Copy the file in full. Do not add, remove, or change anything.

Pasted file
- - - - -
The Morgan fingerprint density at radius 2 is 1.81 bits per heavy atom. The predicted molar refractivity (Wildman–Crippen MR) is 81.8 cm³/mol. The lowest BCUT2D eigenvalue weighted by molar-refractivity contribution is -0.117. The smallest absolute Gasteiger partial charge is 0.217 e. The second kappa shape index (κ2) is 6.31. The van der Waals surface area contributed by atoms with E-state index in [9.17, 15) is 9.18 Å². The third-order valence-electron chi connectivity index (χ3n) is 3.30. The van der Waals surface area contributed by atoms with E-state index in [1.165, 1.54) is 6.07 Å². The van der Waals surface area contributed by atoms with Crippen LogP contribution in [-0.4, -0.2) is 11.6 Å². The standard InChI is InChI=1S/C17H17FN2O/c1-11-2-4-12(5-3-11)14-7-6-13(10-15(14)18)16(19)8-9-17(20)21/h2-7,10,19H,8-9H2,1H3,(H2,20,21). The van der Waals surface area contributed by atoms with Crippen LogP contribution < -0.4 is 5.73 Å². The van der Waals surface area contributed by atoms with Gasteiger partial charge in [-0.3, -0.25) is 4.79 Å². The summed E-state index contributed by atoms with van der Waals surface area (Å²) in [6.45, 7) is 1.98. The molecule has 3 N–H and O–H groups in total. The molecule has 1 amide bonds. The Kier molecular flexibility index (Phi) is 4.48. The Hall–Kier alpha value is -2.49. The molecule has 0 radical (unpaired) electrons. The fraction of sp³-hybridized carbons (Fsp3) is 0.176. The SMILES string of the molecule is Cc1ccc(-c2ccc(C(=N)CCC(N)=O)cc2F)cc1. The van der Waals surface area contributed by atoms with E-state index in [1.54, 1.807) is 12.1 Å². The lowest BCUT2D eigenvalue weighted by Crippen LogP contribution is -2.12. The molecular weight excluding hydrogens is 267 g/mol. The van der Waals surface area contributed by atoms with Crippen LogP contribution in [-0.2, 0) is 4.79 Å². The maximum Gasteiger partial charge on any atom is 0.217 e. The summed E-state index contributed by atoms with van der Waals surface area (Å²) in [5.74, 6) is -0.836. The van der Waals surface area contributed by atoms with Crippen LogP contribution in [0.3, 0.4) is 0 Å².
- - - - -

The Morgan fingerprint density at radius 2 is 1.81 bits per heavy atom. The predicted molar refractivity (Wildman–Crippen MR) is 81.8 cm³/mol. The lowest BCUT2D eigenvalue weighted by molar-refractivity contribution is -0.117. The smallest absolute Gasteiger partial charge is 0.217 e. The second kappa shape index (κ2) is 6.31. The van der Waals surface area contributed by atoms with E-state index in [9.17, 15) is 9.18 Å². The third-order valence-electron chi connectivity index (χ3n) is 3.30. The van der Waals surface area contributed by atoms with E-state index in [1.165, 1.54) is 6.07 Å². The van der Waals surface area contributed by atoms with Crippen LogP contribution in [-0.4, -0.2) is 11.6 Å². The standard InChI is InChI=1S/C17H17FN2O/c1-11-2-4-12(5-3-11)14-7-6-13(10-15(14)18)16(19)8-9-17(20)21/h2-7,10,19H,8-9H2,1H3,(H2,20,21). The van der Waals surface area contributed by atoms with Crippen LogP contribution < -0.4 is 5.73 Å². The van der Waals surface area contributed by atoms with Gasteiger partial charge in [-0.3, -0.25) is 4.79 Å². The summed E-state index contributed by atoms with van der Waals surface area (Å²) in [6.45, 7) is 1.98. The molecule has 3 N–H and O–H groups in total. The molecule has 1 amide bonds. The Kier molecular flexibility index (Phi) is 4.48. The Hall–Kier alpha value is -2.49. The molecule has 0 radical (unpaired) electrons. The fraction of sp³-hybridized carbons (Fsp3) is 0.176. The SMILES string of the molecule is Cc1ccc(-c2ccc(C(=N)CCC(N)=O)cc2F)cc1. The van der Waals surface area contributed by atoms with E-state index in [1.54, 1.807) is 12.1 Å². The lowest BCUT2D eigenvalue weighted by Crippen LogP contribution is -2.12. The molecular weight excluding hydrogens is 267 g/mol. The van der Waals surface area contributed by atoms with Crippen LogP contribution in [-0.2, 0) is 4.79 Å². The maximum Gasteiger partial charge on any atom is 0.217 e. The summed E-state index contributed by atoms with van der Waals surface area (Å²) in [5.74, 6) is -0.836. The van der Waals surface area contributed by atoms with Crippen LogP contribution in [0.3, 0.4) is 0 Å².